History of Wedding Invitations

How did it all start? How did the wedding invitation evolve to be a beautifully crafted letter pressed piece of linen paper with rounded edges? As little back as the 14th century you could consider yourself a welcomed guest to any wedding if you heard the town's crier make the announcement reading from a beautiful scroll. At a time when most people were illiterate, he would simply stand in the middle of the town center and read the invitation to the townspeople. There were of course some exceptions, royalty and members of the elite tried to outdo each other with lavish wedding invitations written in calligraphy. Such invitations included the family crest to help the illiterate identify the host.

In the mid-1400s, with the invention of the Gutenberg's printing press, as well as literacy increase, printed invitations became more common. This was simply stamping ink onto paper which at the time was efficient but was prone to smudging. This printing technique made it more plausible for commoners to use printed wedding invitations. Some members of the elite still preferred handwritten invitations since anything mass produced was looked down upon by some.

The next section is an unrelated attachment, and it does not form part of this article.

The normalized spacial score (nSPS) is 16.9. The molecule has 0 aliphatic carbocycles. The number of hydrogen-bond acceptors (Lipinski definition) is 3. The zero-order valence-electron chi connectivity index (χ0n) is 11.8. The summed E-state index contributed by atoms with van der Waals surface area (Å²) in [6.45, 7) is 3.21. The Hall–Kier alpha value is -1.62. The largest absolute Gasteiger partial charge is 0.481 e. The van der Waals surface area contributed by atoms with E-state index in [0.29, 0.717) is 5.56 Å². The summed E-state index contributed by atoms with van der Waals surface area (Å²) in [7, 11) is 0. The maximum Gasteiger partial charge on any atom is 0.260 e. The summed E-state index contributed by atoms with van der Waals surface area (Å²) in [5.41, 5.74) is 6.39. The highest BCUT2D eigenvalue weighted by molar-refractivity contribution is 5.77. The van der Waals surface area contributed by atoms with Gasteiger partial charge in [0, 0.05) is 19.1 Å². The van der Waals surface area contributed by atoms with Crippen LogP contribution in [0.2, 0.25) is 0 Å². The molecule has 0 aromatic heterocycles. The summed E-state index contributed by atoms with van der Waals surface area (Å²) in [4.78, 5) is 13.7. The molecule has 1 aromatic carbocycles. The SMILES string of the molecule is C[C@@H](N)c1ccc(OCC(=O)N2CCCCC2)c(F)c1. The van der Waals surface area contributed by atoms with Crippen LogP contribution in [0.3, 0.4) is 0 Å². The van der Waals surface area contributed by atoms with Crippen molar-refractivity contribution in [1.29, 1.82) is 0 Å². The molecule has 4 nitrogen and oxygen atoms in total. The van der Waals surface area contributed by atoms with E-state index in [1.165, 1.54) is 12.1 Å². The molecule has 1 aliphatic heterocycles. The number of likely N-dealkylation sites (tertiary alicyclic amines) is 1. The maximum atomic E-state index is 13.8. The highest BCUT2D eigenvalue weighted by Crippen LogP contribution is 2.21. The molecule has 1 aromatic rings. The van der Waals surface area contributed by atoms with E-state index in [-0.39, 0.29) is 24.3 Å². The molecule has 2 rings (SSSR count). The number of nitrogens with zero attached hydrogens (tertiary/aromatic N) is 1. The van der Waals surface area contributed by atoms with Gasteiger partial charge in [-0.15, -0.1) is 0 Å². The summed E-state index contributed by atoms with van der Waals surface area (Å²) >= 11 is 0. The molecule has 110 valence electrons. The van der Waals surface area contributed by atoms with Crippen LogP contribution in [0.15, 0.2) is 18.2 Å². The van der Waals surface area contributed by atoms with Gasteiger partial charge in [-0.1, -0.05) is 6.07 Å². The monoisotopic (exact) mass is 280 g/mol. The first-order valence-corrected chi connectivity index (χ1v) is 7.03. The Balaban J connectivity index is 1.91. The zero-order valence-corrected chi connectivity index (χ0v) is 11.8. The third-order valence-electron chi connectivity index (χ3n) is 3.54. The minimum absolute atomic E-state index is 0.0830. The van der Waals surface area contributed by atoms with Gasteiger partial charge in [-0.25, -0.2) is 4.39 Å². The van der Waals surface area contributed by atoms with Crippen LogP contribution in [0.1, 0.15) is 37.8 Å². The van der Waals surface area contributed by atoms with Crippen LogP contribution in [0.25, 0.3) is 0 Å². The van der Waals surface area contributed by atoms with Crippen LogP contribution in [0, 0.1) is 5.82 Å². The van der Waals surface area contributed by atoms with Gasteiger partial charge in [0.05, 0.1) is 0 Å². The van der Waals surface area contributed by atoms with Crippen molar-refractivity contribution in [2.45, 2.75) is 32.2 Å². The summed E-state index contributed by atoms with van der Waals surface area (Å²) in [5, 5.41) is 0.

The early 1600s is actually when the modern day wedding invitation began to take form. Besides making engagement or wedding announcements in the newspaper, the modernized society was able to take advantage of engraved wedding invitations. At this time, servants still hand-delivered these invitations on horseback within two weeks of the wedding.

By the mid-1900s, technological advancement and a variety of printing options has allowed for couples with any budget to give their guests a first glimpse of their special day through their wedding invitation. Some historic wedding invitation practices have become obsolete; but many traditions upheld by modern-day couples have simply evolved and adapted to our way of life. Click on Traditions to learn more.

Tissue paper

The tissue paper in folded invitations or on top of flat invitations are a tradition based on historical necessity. Printed invitation was very likely to smear after being placed in an envelope, therefore, tissue paper was placed on the ink to keep it from smearing. Even though, the printing process has changed dramatically, the tradition of the tissue paper remains. It is now a classic and beautiful addition to any wedding invitation.

Double envelope

Having an inner and outer envelope for wedding invitations is a custom carried on through the ages. It used to be so, because wedding invitations were delivered via horseback; therefore, by the time the invitations was delivered to the recipient it was no doubt in the best shape. The postman would hand the invitation to the butler who would then remove the clean envelope inside and deliver it to the homeowner.